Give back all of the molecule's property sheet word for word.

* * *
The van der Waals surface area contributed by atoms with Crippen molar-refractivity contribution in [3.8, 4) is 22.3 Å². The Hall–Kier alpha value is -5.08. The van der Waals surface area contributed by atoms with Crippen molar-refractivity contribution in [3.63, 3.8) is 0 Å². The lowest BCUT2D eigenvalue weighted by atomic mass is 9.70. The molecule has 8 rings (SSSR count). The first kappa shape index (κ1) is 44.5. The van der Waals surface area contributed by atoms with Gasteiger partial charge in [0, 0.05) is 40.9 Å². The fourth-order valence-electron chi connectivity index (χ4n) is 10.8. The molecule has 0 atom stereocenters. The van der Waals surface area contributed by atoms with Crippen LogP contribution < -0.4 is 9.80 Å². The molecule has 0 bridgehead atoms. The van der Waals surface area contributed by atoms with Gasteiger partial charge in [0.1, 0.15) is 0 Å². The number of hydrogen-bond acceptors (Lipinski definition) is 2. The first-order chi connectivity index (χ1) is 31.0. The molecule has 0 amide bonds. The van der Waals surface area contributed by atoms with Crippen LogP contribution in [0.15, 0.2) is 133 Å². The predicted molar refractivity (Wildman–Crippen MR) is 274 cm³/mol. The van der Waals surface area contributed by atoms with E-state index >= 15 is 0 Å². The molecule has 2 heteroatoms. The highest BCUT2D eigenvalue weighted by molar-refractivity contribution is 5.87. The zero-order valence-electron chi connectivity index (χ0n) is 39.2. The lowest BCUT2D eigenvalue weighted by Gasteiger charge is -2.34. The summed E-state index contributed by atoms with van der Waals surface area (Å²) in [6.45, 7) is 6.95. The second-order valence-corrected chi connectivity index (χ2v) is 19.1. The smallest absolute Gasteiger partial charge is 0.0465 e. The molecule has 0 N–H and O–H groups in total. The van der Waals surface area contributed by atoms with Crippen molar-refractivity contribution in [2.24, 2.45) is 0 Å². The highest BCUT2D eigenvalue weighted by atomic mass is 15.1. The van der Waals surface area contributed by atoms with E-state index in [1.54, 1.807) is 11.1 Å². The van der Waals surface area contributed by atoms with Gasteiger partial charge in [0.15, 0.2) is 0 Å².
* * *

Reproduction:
The van der Waals surface area contributed by atoms with Crippen molar-refractivity contribution in [3.8, 4) is 22.3 Å². The Hall–Kier alpha value is -5.08. The van der Waals surface area contributed by atoms with Crippen molar-refractivity contribution in [3.63, 3.8) is 0 Å². The lowest BCUT2D eigenvalue weighted by atomic mass is 9.70. The molecule has 8 rings (SSSR count). The first kappa shape index (κ1) is 44.5. The van der Waals surface area contributed by atoms with Gasteiger partial charge in [0, 0.05) is 40.9 Å². The fourth-order valence-electron chi connectivity index (χ4n) is 10.8. The molecule has 0 atom stereocenters. The van der Waals surface area contributed by atoms with Crippen LogP contribution < -0.4 is 9.80 Å². The molecule has 0 bridgehead atoms. The van der Waals surface area contributed by atoms with Gasteiger partial charge in [0.1, 0.15) is 0 Å². The number of hydrogen-bond acceptors (Lipinski definition) is 2. The first-order chi connectivity index (χ1) is 31.0. The molecule has 0 amide bonds. The van der Waals surface area contributed by atoms with Crippen LogP contribution in [0.15, 0.2) is 133 Å². The predicted molar refractivity (Wildman–Crippen MR) is 274 cm³/mol. The van der Waals surface area contributed by atoms with E-state index >= 15 is 0 Å². The molecule has 2 heteroatoms. The highest BCUT2D eigenvalue weighted by molar-refractivity contribution is 5.87. The zero-order valence-electron chi connectivity index (χ0n) is 39.2. The lowest BCUT2D eigenvalue weighted by Gasteiger charge is -2.34. The summed E-state index contributed by atoms with van der Waals surface area (Å²) in [6.45, 7) is 6.95. The second-order valence-corrected chi connectivity index (χ2v) is 19.1. The smallest absolute Gasteiger partial charge is 0.0465 e. The molecule has 0 N–H and O–H groups in total. The van der Waals surface area contributed by atoms with Crippen molar-refractivity contribution in [2.24, 2.45) is 0 Å². The highest BCUT2D eigenvalue weighted by atomic mass is 15.1. The van der Waals surface area contributed by atoms with E-state index in [1.54, 1.807) is 11.1 Å². The van der Waals surface area contributed by atoms with Gasteiger partial charge in [0.15, 0.2) is 0 Å².